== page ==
is taken as read with all their products. It would be a good thing, if we could have
basic bricks obtaining similar results to those achieved with REFRAMAG® AF (Fig. 8),
including for the area from kiln point 0 to 22 m or 25 m. In this way we would then
have a sophisticated brick concept, which could be used to withstand the aggressive
conditions caused by the use of alternative fuels that are going to be used more and
more in our kilns.

©Refratechnik Cement GmbH 72

lifetimes before using lifetimes since using





2000 2001 2002 2003 2004 2005 2006 2007 2008

Fig. 8: Average lifetime in the upper transition zone at CEMEX Spain

In conclusion, I would like to say that my experience as a user of refractory materials

has shown that it would be useful to continue to pursue the development and
improvement of the refractory lining in the areas of the upper transition zone and safety
zone as well as in the burning zone in order to prevent particularly the formation of raw
meal or clinker containing rings, which form in some kilns especially when firing large
quantities of old tyres. Although it is obvious that the situation can be improved by
using bricks with more or less SiC content (replacing the alumina bricks installed until
then), these bricks have a very high thermal conductivity level due to their composition
as we all know and, apart from the loss of thermal energy, which is required for the
burning process in the kiln, can lead to problems, particularly in the area of the tyres
and the drive.

With this in mind, I would like to request Refratechnik Cement GmbH to continue to
pursue research and development of new products and types (Fig. 9) in order to achieve
a further improvement in the lifetimes of refractory materials in the cement industry.

Fig. 9: Investigation and development

©Refratechnik Cement GmbH 73

©Refratechnik Cement GmbH 74
Meeting specific
cement kiln challenges by
basic brick development
Dr. Hans-Jürgen Klischat

©Refratechnik Cement GmbH 75

1. Introduction

Due to the increasing use of secondary fuels and raw materials in the production
of cement, the requirements on the refractory lining of cement rotary kilns are also
constantly rising. While it was thought in the beginning that a saturation point in
thermal, chemical and mechanical load was reached, it became clear quite soon that
this was still not reached by far. By introducing Refratechnik Cement‘s AF and AR
concept it has become possible to reduce the physical wear caused by infiltration.
Nevertheless, thermochemical corrosion, for example by sulphur compounds, is
increasingly observed [1].

The brick grades of the ALMAG®, FERROMAG® and REFRAMAG® series, which were
previously developed to withstand the occurring loads, could offer higher resistance
to the increased stresses and thus led to improved lifetimes by introducing new and
patented elastifiers and adapting the structural parameters (Fig. 1). However, the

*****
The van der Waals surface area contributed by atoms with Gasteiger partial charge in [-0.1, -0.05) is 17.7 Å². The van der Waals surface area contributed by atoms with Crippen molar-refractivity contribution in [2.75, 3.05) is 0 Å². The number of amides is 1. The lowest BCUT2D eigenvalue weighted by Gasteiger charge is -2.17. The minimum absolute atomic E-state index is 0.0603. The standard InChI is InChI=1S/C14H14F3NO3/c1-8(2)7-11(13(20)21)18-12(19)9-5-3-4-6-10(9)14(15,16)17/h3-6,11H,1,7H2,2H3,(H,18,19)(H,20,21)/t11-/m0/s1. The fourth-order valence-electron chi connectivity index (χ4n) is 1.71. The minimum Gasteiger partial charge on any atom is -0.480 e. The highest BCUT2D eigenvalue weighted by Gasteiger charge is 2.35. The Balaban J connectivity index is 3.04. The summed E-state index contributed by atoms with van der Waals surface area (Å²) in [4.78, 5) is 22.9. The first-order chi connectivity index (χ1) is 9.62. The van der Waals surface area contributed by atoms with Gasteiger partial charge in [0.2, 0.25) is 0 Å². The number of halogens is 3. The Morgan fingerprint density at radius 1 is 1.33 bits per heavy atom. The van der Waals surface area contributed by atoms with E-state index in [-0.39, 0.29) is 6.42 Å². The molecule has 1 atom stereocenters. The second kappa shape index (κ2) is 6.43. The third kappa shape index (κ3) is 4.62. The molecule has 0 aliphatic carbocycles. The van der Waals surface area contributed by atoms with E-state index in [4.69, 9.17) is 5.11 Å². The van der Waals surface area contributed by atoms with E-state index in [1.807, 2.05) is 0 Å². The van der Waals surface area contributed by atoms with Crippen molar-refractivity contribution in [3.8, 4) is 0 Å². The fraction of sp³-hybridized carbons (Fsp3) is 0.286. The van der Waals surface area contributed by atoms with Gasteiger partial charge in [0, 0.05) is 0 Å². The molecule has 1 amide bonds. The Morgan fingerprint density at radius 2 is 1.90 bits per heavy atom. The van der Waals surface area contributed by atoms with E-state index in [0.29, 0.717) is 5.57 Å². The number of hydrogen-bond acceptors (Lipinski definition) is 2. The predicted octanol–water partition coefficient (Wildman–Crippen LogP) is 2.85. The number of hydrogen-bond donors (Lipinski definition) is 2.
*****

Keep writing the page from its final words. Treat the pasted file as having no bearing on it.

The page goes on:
growing primarily chemical and mechanical loads demand intensive development of
new generations of bricks.

structure of a structure of a
magnesia chromite brick magnesia spinel brick

structure of a structure of a
magnesia zirconia brick magnesia hercynite brick

Fig. 1: Resistor and elastifier in basic bricks

©Refratechnik Cement GmbH 76

2. Structure of basic bricks

General basic brick design means that bricks consist of the resistor MgO and an
elastifier, typically minerals of the spinel group, e.g. MA spinel, chrome ore, hercynite
or other refractory oxides like zirconia.

Although the classification of magnesia is generally more differentiated [2], iron-rich

magnesia with an Fe2O3 content ≥1% and low-iron magnesia with an Fe2O3 content
of <1% can be distinguished. Although even the iron-rich magnesia can also have
advantages, like increased crystal plasticity in order to reduce thermomechanical
stresses during use (as in PERILEX® 80), the low-iron natural and synthetic magnesia
types are more resistant to increasing thermochemical loads caused by using
secondary fuels and raw materials. Because of their lower content of CaO, SiO2 and
Fe2O3 containing secondary phases, such products made from low-iron magnesia
are more resistant to attack by volatile phases from the kiln atmosphere. By this, the
advantage of increased chemical resistance of the MgO in the cement kiln environment
can be exploited.

A similarly important factor in the behaviour during use of basic bricks for the cement
industry is the so-called elastifier, which makes these products elastic and thus permits
their use in dynamically active vessels, such as rotary kilns. The bricks are exposed not
only to alternating thermal shock stresses, but also to constantly arising tensile and
compressive stresses. In physical terms this stress-minimising effect is described by
the modulus of elasticity E, the shear modulus G or even by the values of the fracture
mechanical variables.

When developing new brick grades it must basically be considered that all previously
achieved advantages of the respective elastifiers (freedom from chrome ore, resistance